How much should doctors spend on marketing?

It’s the number one question on the minds of doctors we meet with to discuss practice marketing, and rightly so.

"How much should doctors spend on marketing?"

Let’s take some of the mystery out of marketing budgets and develop a formula that can serve as a guide.

First, let’s get in the right headspace to think about marketing, budgets, and measuring results. When we're discussing marketing for doctors and medical practices, here are the questions that we ask to get a feel for where they are now, and where they want to go. Answer these questions to put yourself in a position to see the big picture before moving on to the basic formula and setting dollar amounts.

How much should doctors spend on marketing?

Marketing Budget Questions for Doctors

  1. What kind of marketing efforts do you currently have in place?
    Make a list of everything you are currently doing in an effort to market or advertise the practice. If you have a documented referral strategy, make sure to include it. Include offline activities like billboards and radio and online activities like SEO social media advertising, and pay-per-click.

  2. What kinds of results are you seeing from those efforts?
    We ask this question for two reasons: First, we want to know if anyone in the practice is measuring the results of marketing activities and what metrics they are using. Second, we’re looking for areas where marketing dollars may need to be reallocated or strategy may need to be changed.

  3. How much do you currently spend on marketing?
    It’s helpful to know how much is currently budgeted for marketing and brings context to the efforts that are in place and goals for growth.

  4. What are your growth goals?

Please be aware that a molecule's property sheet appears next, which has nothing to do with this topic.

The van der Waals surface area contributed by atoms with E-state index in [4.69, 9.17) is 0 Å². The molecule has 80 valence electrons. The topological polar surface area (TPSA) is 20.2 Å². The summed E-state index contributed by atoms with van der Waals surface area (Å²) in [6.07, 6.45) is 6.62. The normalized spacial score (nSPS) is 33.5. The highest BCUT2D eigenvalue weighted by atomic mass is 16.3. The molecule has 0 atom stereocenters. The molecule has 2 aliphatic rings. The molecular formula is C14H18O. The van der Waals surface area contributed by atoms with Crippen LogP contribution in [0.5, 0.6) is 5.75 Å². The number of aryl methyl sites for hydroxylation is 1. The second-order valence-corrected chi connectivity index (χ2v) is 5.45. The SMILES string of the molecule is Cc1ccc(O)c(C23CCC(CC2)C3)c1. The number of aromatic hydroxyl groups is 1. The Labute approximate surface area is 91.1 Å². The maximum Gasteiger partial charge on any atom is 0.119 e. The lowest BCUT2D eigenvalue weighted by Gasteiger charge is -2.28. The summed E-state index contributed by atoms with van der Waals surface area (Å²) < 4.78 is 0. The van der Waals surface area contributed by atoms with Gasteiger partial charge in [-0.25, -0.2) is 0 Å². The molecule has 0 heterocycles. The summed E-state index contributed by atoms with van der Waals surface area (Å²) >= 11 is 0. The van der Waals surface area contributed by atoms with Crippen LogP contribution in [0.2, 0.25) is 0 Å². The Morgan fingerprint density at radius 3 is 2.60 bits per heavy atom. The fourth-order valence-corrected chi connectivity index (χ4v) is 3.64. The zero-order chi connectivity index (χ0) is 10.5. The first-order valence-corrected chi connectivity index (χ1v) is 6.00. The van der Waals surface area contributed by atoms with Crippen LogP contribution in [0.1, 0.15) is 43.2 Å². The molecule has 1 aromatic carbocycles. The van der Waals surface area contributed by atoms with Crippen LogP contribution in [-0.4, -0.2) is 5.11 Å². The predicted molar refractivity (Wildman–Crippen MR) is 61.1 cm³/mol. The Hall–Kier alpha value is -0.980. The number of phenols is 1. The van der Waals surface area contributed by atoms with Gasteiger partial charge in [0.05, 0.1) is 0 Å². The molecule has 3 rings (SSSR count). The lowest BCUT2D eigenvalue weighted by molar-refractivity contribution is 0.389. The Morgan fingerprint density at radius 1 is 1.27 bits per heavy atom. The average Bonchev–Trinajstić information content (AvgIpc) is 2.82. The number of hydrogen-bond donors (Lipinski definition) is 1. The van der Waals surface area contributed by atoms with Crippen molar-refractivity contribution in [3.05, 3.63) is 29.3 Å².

Growth goals are usually stated in terms of revenue or patients. Some practices are at capacity and need to market just enough to make up for attrition. Others want to grow to take a practice to the next level and have aggressive growth goals.

  5. What is the average lifetime value of a new patient?
    We’ll be the first to say that this is a very difficult number to come up with, but it’s very important. To get a clear picture of ROI (Return on Investment) and ROAS (Return on Ad Spend) you must know the value of a new patient to the practice. With online marketing, (and some offline marketing) we can track the specific journey new patients make.  By connecting new patients to specific marketing activities and campaigns, we can analyze the return on that campaign. This also allows marketers to compare campaigns and activities to each other, which helps guide future budgeting conversations.

A Formula for a Marketing Budget

While you’ll see a lot of numbers tossed around, a standard marketing budget is 7 to 12 percent of revenue. That number will change as will the type of revenue... some formulas use gross revenue, some use net revenue.

A recent survey on marketing budgets appearing in the Wall Street Journal (prepared by Deloitte) shows healthcare companies with marketing around 10% of the total budget.

marketing budget by industry healthcare

That is consistent with the formula we use with our clients, with a distinction: 

MARKETING BUDGET:  10% OF REVENUE GOAL

We generally start with 10% of your total REVENUE GOAL. From there, we advise doctors and practices to look at several factors and made adjustments:  

Adjust Up

We’re in a competitive market.

+1%

We have high-profit services and treatments. (Example: a dermatologist or plastic surgeon offering in-office aesthetics)

+2%

We’re losing market share to competitors.

+1%

We want to grow.

+2%

 

Adjust Down

We’re in a small market.

-1%

We’re the only provider of this specialty.

-1%

We want to maintain, we’re not looking to grow.

-1%

 

Conclusion

Every practice is different! Use the formula and chart to guide a conversion in your practice about where you are now, where you want to go, and what kinds of resources you want to commit to getting you there. 

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About the Author Casey O'Quinn

Casey founded Gravity Digital in 2000 after serving as the Internet Services Director for a Nashville-based Ad Agency. He's a rare breed that operates both left and right brain, so along with oversight of the company he's active in the creative process for our clients.

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